By: J. Knox Jones, Jr.

Type: General Entry

Published: May 1, 1995

Updated: June 20, 2020

Because of its size and ecological diversity, Texas supports a native fauna of about 140 species of terrestrial mammals. In addition to native mammals, some species have been introduced.

Order Marsupialia. Only one marsupial, the Virginia opossum (Didelphis virginiana), occurs in Texas. It is distributed statewide, except for some arid far-western parts of the state.

Order Insectivora. Two families of insectivores, Soricidae (shrews) and Talpidae (moles), are represented in Texas. Four species of shrew occur: two kinds of short-tailed shrew (Blarina) in East Texas, the least shrew (Cryptotis) in much of East and Central Texas, and the desert shrew (Notiosorex) in arid habitats in West Texas. Of the moles, the eastern mole (Scalopus), a species of burrowing mole, is the only one that occurs in the state. It is common over much of eastern Texas and reaches westward to the Panhandle, the eastern edge of the Llano Estacado, and Presidio County.

Order Chiroptera. Four families of bats are represented in Texas: Mormoopidae (mustached bats and allies), Phyllostomidae (leaf-nosed bats and allies), Vespertilionidae (common bats), and Molossidae (free-tailed bats). A single species of Mormoopidae, the ghost-faced bat (Mormoops), occurs in Texas and is known as far north as the southwestern and south central regions of the state. Members of the family Phyllostomidae are limited primarily to the American tropics. Three species barely reach Texas. The Mexican long-tongued bat (Choeronycteris) has been recorded once in the lower Rio Grande valley, the big long-nosed bat (Leptonycteris) is known in the Big Bend, and the hairy-legged vampire (Diphylla) has been taken but once from near Comstock. Twenty-two members of the family Vespertilionidae make up an important component of the Texas fauna. All are insectivorous. Some, such as the big brown bat (Eptesicus), are nearly statewide in distribution. Others, such as several species of the genus Myotis, have more restricted distributions. And some, such as the silver-haired bat (Lasionycteris), may be present in the state only during semiannual migrations. Four species of the free-tailed bats or Molossidae-three in the genus Tadarida and one in the genus Eumops-occur in Texas. Only one, the Brazilian free-tailed bat (T. brasiliensis), can be distributed statewide, and only in the warm months.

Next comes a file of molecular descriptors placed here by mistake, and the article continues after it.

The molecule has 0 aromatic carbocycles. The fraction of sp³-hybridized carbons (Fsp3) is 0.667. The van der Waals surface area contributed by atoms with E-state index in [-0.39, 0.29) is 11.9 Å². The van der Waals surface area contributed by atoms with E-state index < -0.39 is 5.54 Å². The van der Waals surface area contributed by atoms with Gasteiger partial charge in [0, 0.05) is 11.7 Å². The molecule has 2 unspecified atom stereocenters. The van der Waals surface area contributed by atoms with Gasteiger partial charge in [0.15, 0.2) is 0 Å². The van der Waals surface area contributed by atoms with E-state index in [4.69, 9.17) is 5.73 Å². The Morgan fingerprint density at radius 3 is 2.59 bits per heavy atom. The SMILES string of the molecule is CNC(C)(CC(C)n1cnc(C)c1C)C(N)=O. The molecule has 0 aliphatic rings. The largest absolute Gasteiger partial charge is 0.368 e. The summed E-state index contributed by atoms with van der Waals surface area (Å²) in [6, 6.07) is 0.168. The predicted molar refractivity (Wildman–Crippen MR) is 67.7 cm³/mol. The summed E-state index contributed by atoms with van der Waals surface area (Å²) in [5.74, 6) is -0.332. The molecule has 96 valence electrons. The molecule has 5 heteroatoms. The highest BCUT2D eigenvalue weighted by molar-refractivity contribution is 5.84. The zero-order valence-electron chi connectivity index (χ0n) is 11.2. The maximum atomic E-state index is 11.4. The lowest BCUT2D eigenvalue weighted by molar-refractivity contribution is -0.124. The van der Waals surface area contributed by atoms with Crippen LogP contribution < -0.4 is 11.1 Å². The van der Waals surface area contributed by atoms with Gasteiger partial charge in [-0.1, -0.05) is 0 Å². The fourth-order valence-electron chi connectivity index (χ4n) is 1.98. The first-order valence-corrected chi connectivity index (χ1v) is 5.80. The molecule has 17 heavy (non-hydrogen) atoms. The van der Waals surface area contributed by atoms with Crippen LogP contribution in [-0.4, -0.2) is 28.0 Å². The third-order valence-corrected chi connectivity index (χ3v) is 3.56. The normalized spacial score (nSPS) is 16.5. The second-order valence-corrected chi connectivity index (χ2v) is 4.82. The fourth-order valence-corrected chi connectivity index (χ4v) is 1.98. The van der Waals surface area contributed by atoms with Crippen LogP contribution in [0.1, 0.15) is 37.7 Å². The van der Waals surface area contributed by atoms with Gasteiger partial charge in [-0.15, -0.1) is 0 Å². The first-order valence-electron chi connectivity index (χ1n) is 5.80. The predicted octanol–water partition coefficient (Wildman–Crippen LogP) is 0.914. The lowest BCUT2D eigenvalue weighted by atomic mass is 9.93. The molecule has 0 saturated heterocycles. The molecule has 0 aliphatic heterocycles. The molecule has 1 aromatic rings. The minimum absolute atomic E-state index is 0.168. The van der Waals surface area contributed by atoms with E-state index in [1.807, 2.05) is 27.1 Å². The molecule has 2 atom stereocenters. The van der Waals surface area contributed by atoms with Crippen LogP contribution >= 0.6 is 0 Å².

Order Xenarthra. Of the armadillos (Dasypodidae) and their allies, only one, the nine-banded armadillo (Dasypus novemcinctus), occurs in Texas. The armadillo ranges over most of the state, being absent only from the extreme western and southwestern parts.

Order Lagomorpha, Family Leporidae. Four species of lagomorphs are found in Texas, the most common and widespread being the black-tailed jackrabbit (Lepus californicus), which occurs over most of the state but is abundant westwardly, and the eastern cottontail (Sylvilagus floridanus), which is a common inhabitant of all but parts of the extreme southwest. Two other species of Sylvilagus are known-the desert cottontail, which occurs in upland habitats in the western half of the state, and the swamp rabbit, which occupies lowland areas in the eastern third of Texas.